Which is Better for Drag Racing...Stick or Automatic?


While automatics equipped drag race cars, including those with a "transbrake", seem to be the choice for many, there are still some people who know how to properly launch a stick car and can row the gears with Rolex precision. Here is one of those driver's.

Part of the reason automatics have such a big following is "dropping the clutch" places an immediate "hammering" to the drive train, sometimes with disastrous effects. 
To prevent the car from creeping forward, a "line-lock" keeps the front brakes locked until the driver releases an electrically powered button. Another reason is, it takes a great deal of coordination to follow the countdown of the starting lights, rev the engine to the correct launch RPM and release the "line-lock" and clutch with millisecond accuracy.

Conversely in an automatic equipped car, which relies on foot braking to hold the car in place, the driver can increase the engine RPM while pre-loading the drive train against the immediate shock of "dropping the clutch. 

The coordination necessary to launch "on green" is significantly reduced. While this combination reduces the initial shock and simplifies launch, the entire process relies on properly matching mechanical systems to maximize results. This is a video of a foot braked automatic car.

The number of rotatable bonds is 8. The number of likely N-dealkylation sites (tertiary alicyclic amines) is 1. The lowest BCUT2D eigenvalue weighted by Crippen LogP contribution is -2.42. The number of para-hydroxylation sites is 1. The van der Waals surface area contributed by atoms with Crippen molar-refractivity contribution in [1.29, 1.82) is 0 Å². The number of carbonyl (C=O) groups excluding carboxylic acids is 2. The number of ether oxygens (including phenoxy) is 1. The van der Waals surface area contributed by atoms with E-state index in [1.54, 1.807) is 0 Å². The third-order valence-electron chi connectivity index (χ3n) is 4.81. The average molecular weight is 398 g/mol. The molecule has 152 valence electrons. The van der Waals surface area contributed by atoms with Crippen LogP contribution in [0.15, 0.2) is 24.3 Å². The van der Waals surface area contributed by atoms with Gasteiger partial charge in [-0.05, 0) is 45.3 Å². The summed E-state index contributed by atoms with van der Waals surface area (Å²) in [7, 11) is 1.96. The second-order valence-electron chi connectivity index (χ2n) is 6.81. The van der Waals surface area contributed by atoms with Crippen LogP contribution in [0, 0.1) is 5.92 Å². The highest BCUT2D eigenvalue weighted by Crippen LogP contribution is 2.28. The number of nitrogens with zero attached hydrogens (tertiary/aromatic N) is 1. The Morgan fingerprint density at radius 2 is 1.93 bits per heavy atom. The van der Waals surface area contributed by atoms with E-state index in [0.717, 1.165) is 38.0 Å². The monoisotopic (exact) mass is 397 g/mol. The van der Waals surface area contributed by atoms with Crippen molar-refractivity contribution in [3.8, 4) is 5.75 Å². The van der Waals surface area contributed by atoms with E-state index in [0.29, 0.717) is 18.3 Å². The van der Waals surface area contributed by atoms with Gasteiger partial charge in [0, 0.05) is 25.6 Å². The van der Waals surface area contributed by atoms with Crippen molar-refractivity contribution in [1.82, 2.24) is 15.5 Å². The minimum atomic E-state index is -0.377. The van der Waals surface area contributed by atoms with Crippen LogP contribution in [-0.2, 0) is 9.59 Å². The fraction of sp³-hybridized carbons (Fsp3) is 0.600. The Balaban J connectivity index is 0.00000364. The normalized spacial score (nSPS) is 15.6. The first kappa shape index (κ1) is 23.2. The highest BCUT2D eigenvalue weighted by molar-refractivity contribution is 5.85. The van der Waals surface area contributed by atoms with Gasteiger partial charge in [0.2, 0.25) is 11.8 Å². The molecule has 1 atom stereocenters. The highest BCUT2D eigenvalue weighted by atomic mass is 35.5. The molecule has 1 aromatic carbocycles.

In a transbrake/automatic equipped car, the automatic is "locked" in both forward and reverse, allowing the driver to holding the car still, but like in a stick shift car, the drive train remains still and in most cases unloaded. To prevent "over-reving" the engine, the system relies on an electronic "rev-limiter", which makes the engine sound as if it is sputtering. Similar to operating a "line-lock", when the driver releases the "transbrake switch" forward motion is instantaneous. This is a video of a trans/brake automatic car.